Foreign Policy in the Fertile Crescent
McCain grabbed headlines when he spoke about a potential 100-year troop commitment in Iraq, later clarifying that he does not oppose a presence in the region so long as American lives are not being lost in the process. He argues that the surge strategy he authored is working, that sectarian violence and combat deaths have both declined dramatically. In his mind, premature withdrawal would only strengthen the enemy, making Iraq a haven for terrorists and leaving its fragile government vulnerable to failed state status. Instead, a stable and democratic state is his goal, one defended by an all-Iraqi army, allowing American troops to finally come home.
The senior Arizona senator highlights many of the gains in Iraq attributed to the surge: a 90 percent reduction in sectarian violence, a 70 percent reduction in civilian and combat deaths, conciliation across ethnic groups, and the passage of 4 of 6 benchmarks by the Iraqi legislature as defined by the United States. He acknowledges the remaining economic uncertainties and calls for the Iraqi legislature to hire workers to develop critical infrastructure. Moreover, McCain would like to push Iran and Syria to stop arming the enemy and standing as supporters of instability.
More than anything, McCain believes in candid communication with the American people. A sample of his "straight talk" on the issue follows.
"I do not want to keep our troops in Iraq a minute longer than necessary to secure our interests there. Our goal is an Iraq that can stand on its own as a democratic ally and a responsible force for peace in its neighborhood. Our goal is an Iraq that no longer needs American troops. And I believe we can achieve that goal, perhaps sooner than many imagine. But I do not believe that anyone should make promises as a candidate for President that they cannot keep if elected. To promise a withdrawal of our forces from Iraq, regardless of the calamitous consequences to the Iraqi people, our most vital interests, and the future of the Middle East, is the height of irresponsibility. It is a failure of leadership. "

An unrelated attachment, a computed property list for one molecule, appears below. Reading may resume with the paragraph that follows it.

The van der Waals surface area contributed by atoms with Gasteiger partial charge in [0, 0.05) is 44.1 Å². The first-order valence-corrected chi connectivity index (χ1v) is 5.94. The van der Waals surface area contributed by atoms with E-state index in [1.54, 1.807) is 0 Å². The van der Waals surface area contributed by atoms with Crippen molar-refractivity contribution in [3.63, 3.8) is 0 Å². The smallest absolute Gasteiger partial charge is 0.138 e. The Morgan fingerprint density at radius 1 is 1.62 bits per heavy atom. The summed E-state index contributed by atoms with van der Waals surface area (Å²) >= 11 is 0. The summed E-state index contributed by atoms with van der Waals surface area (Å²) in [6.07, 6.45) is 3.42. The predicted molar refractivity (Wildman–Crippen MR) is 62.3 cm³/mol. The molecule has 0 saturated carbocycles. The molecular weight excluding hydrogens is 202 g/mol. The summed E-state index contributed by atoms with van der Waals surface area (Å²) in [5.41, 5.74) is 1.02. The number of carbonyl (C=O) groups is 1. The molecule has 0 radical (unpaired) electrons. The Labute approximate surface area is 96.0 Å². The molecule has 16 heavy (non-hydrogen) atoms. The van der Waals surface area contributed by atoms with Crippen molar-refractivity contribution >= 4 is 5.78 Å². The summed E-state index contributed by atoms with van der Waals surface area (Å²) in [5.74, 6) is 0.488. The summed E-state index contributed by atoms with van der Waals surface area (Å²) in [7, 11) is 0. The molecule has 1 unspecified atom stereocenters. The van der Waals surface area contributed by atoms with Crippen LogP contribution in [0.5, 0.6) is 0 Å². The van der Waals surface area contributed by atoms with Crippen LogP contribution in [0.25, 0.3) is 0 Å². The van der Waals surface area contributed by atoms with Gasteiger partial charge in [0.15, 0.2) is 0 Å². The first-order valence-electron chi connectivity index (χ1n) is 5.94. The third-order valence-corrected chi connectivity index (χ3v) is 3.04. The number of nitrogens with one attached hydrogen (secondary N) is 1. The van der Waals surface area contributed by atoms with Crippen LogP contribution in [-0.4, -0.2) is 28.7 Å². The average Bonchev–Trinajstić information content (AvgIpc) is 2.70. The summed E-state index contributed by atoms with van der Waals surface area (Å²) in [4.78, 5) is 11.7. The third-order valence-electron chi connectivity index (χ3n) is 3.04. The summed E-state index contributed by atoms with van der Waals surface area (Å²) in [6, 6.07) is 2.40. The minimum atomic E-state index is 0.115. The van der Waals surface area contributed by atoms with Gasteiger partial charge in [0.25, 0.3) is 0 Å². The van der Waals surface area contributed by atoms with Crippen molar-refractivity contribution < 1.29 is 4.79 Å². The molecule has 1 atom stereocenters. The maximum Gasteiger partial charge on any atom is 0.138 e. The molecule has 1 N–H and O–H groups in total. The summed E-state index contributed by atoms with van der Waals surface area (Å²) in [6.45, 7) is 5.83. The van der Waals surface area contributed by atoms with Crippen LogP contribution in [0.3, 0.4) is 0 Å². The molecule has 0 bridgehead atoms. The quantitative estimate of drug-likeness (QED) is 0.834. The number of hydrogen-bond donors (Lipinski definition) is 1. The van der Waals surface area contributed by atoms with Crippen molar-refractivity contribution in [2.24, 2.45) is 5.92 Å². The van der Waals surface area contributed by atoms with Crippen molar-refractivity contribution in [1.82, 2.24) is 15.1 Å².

McCain's rhetoric serves as a fitting transition to his presumed opponent, Obama, who he implicitly criticizes in the aforementioned statement. The junior Illinois senator admits that violence has receded in part due to the surge, but it came at a great cost, and only subsided to the "unsustainable" levels of mid-2006. Moreover, it has failed in its promise to provide breathing room for political progress. Obama suggests that little has been accomplished to address the root causes of civil war in Iraq. Furthermore, the massive troop deployment in the country has placed undue strain on our nation's military and diverted attention from a worthy war in Afghanistan.
As suggested earlier, Obama opposed military intervention in Iraq even before the conflict began, speaking at an antiwar rally in 2002, warning of “an occupation of undetermined length, with undetermined costs, and undetermined consequences.” He spoke out against the war on the campaign trail as he ran for the Senate, but tamped down his criticism, even suggesting that his position wasn't all that different from that of President Bush. Former President Clinton even accused Obama of taking down the text of his infamous speech from his web site during this period. By 2005, Obama called for a phased withdrawal of American troops, going further the next year in proposing a timetable and a political solution to the foreign policy crisis. He submitted a plan of his own in 2007 for complete withdrawal by March of 2008.
Shortly thereafter, presidential candidate Obama crafted a 16-month plan for troop withdrawal to take effect immediately upon his installation as Commander-in-Chief. No permanent base in Iraq would be established, and only a small contingent of troops would remain in the country to defend the American embassy. At the same time, Obama proposes diplomatic pressure on Iraqi leaders via the United Nations to spur political conciliation, plus engagement of other nations in the region, Iran and Syria included (more on this later). He also seeks to address a humanitarian crisis within Iraq as an estimated 2 million citizens left the country and another 2 million are displaced within.
Obama, in his own words, offers a stern contrast and challenge to those uttered by his fall opponent: